The past few weeks have seen a rise in the cancellation of Netflix shows –from the extremely expensive The Get Down to the deeply dull Bloodline. Some have wondered whether this is a sign of the cracks in Netflix’s facade showing or the streaming content bubble finally bursting but for Netflix CEO Reed Hastings, this is only the beginning of Netflix establishing itself as a real media network.

“What really matters is I hope our hit ratio is way too high right now… we’ve canceled very few shows.” Hastings said to CNBC anchor, Julia Boorstin, about the company. “I’m always pushing the content team: ‘We have to take more risk, you have to try more crazy things. Because we should have a higher cancel rate overall.’”

Rather than looking at cancellation as a negative, Hastings has decided it’s proof of the company’s success and that he hopes to have many more cancelled programs for its library soon. Considering this and Netflix’s penchant for throwing ridiculous amounts of money at creators, here are a few show ideas for Netflix to green light and most likely cancel in the near future:

The New Testament:

Fantasy shows are all the rage and–with Game of Thrones going off the air soon–it’s time to find a replacement series. What better than to take it back to the original: the story of Jesus Christ, this time with that prestige television filter that all the people love these days. The last supper, the temptation of Christ by the Satan snake (I think that’s what happens), walking on water, the betrayal by Judas; these are all ripe ideas perfect for an hour-long overly drab and superficial television drama. It won’t make it past the first season if the Christians of America have anything to say about it.

Bad Boy Motivation:

Sean “Puffy” Combs aka Puff Daddy aka P Diddy is one of the greatest and volatile personalities out there and it is honestly motivating every time. No person has learned the art of berating greatness out of people except for him (just watch both seasons of Making The Band). I say fly Puff out to various places in America and have him give the Glengarry Glen Ross Alec Baldwin type speech to different unions, small companies, high school football teams or disgruntled rap groups. It’s inspirational to see common people achieve goals and it’s hilarious and a little uncomfortable to watch Puff Daddy yell at you because you took  a nap instead of trying to hustle for a few more minutes longer.

Freelancers!:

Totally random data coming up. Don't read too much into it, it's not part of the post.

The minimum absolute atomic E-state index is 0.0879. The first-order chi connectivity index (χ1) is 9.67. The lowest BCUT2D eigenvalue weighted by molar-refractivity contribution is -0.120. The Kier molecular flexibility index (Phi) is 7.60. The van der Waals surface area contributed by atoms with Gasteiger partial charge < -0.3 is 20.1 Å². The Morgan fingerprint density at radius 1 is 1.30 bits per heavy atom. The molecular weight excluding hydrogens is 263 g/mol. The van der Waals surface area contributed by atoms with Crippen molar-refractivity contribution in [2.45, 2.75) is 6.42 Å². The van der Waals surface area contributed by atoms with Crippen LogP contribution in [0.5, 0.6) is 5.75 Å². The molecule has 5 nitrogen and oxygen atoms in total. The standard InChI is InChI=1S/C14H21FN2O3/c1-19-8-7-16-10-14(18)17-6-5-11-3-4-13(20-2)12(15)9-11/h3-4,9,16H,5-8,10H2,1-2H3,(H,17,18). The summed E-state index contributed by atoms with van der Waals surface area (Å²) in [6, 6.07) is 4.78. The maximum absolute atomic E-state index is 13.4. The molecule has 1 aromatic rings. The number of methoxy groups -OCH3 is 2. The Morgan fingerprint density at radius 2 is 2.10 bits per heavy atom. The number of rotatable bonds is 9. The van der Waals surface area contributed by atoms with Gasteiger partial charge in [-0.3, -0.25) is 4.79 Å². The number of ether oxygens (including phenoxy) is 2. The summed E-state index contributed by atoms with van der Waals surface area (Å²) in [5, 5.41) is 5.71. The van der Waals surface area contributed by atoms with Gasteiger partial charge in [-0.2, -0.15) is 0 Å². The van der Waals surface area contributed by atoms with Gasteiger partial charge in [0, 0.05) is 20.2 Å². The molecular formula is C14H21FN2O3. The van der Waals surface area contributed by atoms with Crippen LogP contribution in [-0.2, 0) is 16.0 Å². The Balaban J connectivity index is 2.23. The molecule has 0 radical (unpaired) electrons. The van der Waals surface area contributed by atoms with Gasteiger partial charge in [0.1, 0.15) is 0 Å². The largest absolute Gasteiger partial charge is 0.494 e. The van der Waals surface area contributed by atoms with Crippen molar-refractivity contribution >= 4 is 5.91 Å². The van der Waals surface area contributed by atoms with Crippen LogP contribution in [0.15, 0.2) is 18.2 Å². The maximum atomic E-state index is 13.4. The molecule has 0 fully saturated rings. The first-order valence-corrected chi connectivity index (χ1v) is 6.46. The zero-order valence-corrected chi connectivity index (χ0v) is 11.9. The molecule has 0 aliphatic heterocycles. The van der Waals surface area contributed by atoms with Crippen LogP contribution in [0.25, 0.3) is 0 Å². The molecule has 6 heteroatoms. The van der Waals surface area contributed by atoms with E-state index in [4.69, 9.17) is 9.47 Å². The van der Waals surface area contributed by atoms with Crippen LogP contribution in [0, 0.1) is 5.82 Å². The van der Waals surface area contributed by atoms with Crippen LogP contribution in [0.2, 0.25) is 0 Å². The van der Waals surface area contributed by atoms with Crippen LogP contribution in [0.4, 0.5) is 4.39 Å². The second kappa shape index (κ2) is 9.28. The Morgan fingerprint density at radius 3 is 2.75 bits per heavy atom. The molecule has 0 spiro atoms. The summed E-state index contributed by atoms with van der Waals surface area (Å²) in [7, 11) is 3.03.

If you want a show that will be canceled quickly then how about a half-hour comedy about the world of freelance creatives. Casting a bunch of attractive young people who don’t get enough jobs a month to afford the ridiculously spacious apartment they occupy in Brooklyn is sure to bore many and piss off the people who actually freelance for a living. There will be incredible episodes such as the one where everybody is still waiting for a paycheck from a job they did 6 months ago or the one where they go to networking events for free food and to hopefully meet someone who can give them an actual job in media; there’s also my personal favorite: the one where they contemplate quitting and seeing if they can get an office job. This show will be doomed from the very start.

Give Lars Von Trier a show:

The recent Twin Peaks revival is notable not just for being a return back to a show that the world fell in love with 25 years ago but also because the new series is pure, uncut David Lynch. To see a David Lynch project free of oversight, notes and restrictions has been both maddening and exhilarating but it should also open the door for other directors to have that same opportunity. And since Netflix is now in the bold chances department, what would be a bolder chance than letting director and possible crazy person Lars Von Trier having free reign to make whatever he wants. It will almost sure be controversial, self-indulgent, insane, disturbing and will have people talking. It’s a win-win where Netflix gets to say they did something brave and they got to up their cancellation numbers.

Spend Netflix’s Money:

Ok so here me out: we get a host right, let’s just call him me. We give me a camera crew and a briefcase of an undisclosed ridiculous amount of money and it is my job to spend it all in under 48 hours. If The Get Down and Marco Polo are any indication, Netflix has no problem spending insane amounts of money on nonsense so let’s cut the middle man. Maybe I’ll go to Vegas and bet the entire thing on one game of Craps, maybe I’ll rent out a football stadium and throw a kegger or maybe I’ll pay for billboards for Planned Parenthood in red states; who knows, the sky’s the limit and it will almost surely make everyone reconsider everything that lead to this show existing –including Netflix’s desire to actually cancel shows rather than just financing good and sensible programs.